Under the state’s new READY assessment model, teachers will have new tools to make sure students are on track and have a strong understanding of their coursework. The new model, which goes into effect in the 2012-13 school year, is based on a three-pronged approach to testing that focuses on evaluating students throughout the school year.
State Superintendent June Atkinson said a comprehensive balanced assessment system that is aligned to rigorous state content standards is essential for student learning. “Daily classroom assessments help teachers ensure that students understand the concepts being taught,” Atkinson said. “When done properly, students won’t even know they are being evaluated. These ‘pulse checks’ are not graded nor are they part of the state’s accountability model, but they are important as a means of evaluating daily and weekly progress,” Atkinson said.
North Carolina’s new assessment system will continue to include end-of-grade and end-of-course tests, but teachers will have new support for formative assessments. The state will eventually provide an item bank for districts to develop interim assessments, something that local districts have done on their own in the past.
Formative assessments are those ongoing checks that take place in a classroom in a number of different ways such as question and answer sessions, classroom discussions, learning activities, student reflections and conferences. These activities provide teachers ways to gauge a student’s understanding of the concept being taught. The feedback the teacher provides the student is more descriptive to give him or her more direction on how to improve learning. Teachers also can adjust their instruction or re-teach the concept if appropriate. (Examples of formative assessment are available online at www.ncpublicschools.org/accountability/educators/vision/examples.)
Interim assessments administered periodically throughout the school year are another important component of the state’s new assessment program. “Public school students are very familiar with interim assessments such as chapter or unit tests or mid-term tests. It’s just another way for teachers to make sure students are on track,” North Carolina Department of Public Instruction Accountability Services Director Tammy Howard said.
The final way to ensure students have a solid understanding of what they have learned is through end-of-grade tests and end-of-course tests. These are summative assessments given at the end of the school year or at the conclusion of the course.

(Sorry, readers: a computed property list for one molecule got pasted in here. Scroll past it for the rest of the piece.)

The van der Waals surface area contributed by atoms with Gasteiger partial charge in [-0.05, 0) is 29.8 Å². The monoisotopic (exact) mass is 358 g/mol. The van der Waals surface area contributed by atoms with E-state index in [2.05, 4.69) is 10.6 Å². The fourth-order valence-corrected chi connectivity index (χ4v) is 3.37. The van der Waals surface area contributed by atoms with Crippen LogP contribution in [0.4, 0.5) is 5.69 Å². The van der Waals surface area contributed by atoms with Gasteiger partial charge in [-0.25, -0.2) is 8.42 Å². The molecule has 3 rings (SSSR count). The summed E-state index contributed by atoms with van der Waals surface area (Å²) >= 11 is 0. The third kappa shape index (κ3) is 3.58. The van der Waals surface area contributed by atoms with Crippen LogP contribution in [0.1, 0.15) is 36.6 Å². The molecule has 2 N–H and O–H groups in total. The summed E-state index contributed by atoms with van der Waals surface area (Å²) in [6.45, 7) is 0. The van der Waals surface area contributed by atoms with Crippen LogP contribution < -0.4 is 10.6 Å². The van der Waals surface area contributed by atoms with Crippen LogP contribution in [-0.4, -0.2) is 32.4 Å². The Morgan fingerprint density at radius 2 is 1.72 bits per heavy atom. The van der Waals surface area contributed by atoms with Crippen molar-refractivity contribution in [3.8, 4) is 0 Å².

Students in the third through eighth grades will continue to take end-of-grade assessments in English language arts and mathematics, and in science at the fifth and eighth grades. High school students will take end-of-course tests in Algebra I/Integrated Mathematics I, Biology and English II. “Formative and interim assessments enable teachers to catch struggling students early, which should result in more students being successful on final assessments and experiencing positive academic growth over the course of the school year,” Howard said.
In addition to end-of-course tests, under the READY accountability model all high school juniors will now take the ACT, a key measure of college readiness; and a select group of high school seniors who are considered CTE concentrators (students who have earned four CTE credits in a career cluster) will take the WorkKeys assessments.
While the format and timing of the end-of-grade and end-of-course assessments will remain the same, students will notice changes in the types of questions asked. The new tests will include more open-ended and constructive response test items so that students can better demonstrate what they know and can do. Students will be asked to provide answers that more directly demonstrate thinking and problem-solving skills. “We are beginning to move away from tests that have only multiple choice questions to tests that have multiple choice questions and some that require students to compose a one-two sentence response or fill in the blank,” Howard said.
While paper and pencil tests are still common, schools will be transitioning to online assessments over the next two years. The ability to do online assessments means that students eventually may spend less time on end-of-grade and end-of-course assessments, and teachers will get better information about students’ knowledge and skills. For example, computerized adaptive online assessments have the capability of adjusting the difficulty level of questions in response to the student’s answers thus increasing score precision and reducing testing time. Online testing also brings with it other efficiencies and cost savings.
Formative, interim and summative assessments comprise the comprehensive balanced assessment system under the state’s new READY accountability model. Although each component is important and should be valued for what it contributes, Atkinson said you should not underestimate the importance of formative assessments. “While summative assessments are important for reflection, planning and accountability, the assessments that actually change outcomes for students are delivered by teachers throughout the school year.”